guest editorial: platelets and cancer
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Guest Editorial: Platelets and Cancer
Brian I. Carr MD, FRCP, PhD.
PII: S0093-7754(14)00116-XDOI: http://dx.doi.org/10.1053/j.seminoncol.2014.04.011Reference: YSONC51709
To appear in: Semin Oncol
Cite this article as: Brian I. Carr MD, FRCP, PhD., Guest Editorial: Platelets andCancer, Semin Oncol, http://dx.doi.org/10.1053/j.seminoncol.2014.04.011
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Guest Editorial: Platelets and Cancer
Platelets have a well-studied role in coagulation and in thromboembolism. The latter was recognized to
be a feature of occult cancer over 100 years ago. It has been increasingly appreciated, that as a
component of the tumor microenvironment, platelets also have important functions in the mechanisms
involved in carcinogenesis, tumor growth, tumor angiogenesis, tumor-related host organ inflammation
and immune responses, tumor metastasis and in the modulation of tumor therapy. Therapeutic
alteration of platelet numbers and function has increasingly gained attention for cancer prevention,
survival prolongation and possibly for therapy. The idea that systemic response to the presence of
cancer, including the platelet lymphocyte ratio (PLR) is an independent prognostic factor in many
tumor types, has recently gained support. Platelets are thus seen as predictors of cancer prognosis,
mediators of cancer biology and the subject of therapeutic intervention.
Venous thromboembolism was first noted to be associated with cancer by Trousseau (1). It tends to be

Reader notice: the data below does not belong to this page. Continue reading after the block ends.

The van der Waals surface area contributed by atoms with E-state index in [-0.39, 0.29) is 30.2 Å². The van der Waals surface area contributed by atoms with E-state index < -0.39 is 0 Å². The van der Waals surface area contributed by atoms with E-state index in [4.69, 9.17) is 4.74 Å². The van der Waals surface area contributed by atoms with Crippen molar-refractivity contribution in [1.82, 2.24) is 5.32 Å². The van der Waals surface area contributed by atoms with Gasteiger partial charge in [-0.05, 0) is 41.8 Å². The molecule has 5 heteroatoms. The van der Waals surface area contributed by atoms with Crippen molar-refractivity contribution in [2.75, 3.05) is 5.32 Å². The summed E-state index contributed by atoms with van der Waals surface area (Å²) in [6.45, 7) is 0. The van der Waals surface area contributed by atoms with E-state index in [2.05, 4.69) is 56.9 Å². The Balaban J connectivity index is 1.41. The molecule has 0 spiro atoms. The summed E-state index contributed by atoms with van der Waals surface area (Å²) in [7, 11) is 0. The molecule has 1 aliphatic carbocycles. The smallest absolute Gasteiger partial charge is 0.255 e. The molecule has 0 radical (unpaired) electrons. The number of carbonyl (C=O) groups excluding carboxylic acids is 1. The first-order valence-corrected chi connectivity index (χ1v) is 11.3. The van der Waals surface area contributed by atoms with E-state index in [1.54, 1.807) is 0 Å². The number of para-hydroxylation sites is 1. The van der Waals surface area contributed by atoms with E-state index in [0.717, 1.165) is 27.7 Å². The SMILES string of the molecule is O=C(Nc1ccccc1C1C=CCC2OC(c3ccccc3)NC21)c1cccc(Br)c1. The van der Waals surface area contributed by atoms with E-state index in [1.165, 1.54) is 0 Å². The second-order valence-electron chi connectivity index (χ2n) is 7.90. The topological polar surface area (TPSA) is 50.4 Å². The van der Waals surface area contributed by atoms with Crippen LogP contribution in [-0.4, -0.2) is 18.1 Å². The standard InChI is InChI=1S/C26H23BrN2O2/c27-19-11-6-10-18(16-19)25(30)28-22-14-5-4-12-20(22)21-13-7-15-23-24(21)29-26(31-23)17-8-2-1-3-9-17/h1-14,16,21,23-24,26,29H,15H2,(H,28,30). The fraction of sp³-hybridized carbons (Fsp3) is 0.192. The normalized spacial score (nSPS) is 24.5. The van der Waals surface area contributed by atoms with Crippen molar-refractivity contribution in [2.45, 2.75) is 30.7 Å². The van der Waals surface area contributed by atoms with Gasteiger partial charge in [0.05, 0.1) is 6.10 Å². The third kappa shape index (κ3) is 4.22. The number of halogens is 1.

recurrent, migratory, involves multiple body sites and can be resistant to anticoagulation (2, 3). This
cancer-associated thromboembolism was also found to be associated with thrombocytosis (4, 5).
Platelets have come to be viewed, both as a systemic reaction to the presence of cancer (6-9) as well
integral mediators of cancer biology (10-13). The actions of platelets on tumors may be direct (14, 15)
or as part of the tumor microenvironment (16, 17), although these are not mutually exclusive.
Thrombocytosis can occur in association with many cancers, including those of ovary (18), GI tract
(19) and liver (20, 21). Platelets typically derive from pro-platelet protrusions of megakaryocyte
cytoplasm, by processes that depend on cell-cell interactions in the bone marrow microenvironment
(22), as well as cytokines such as thrombopoietin, which is produced in the liver and by many tumors.
Recent clinical evidence points to a feed-back loop involving interleukin-6, thrombopoietin and
thrombocytosis, as described for ovarian cancer patients (18).
Several mechanisms have been suggested for the involvement of platelets in cancer development,
including their actions as a shield on tumor cells from immune attack, their role in tumor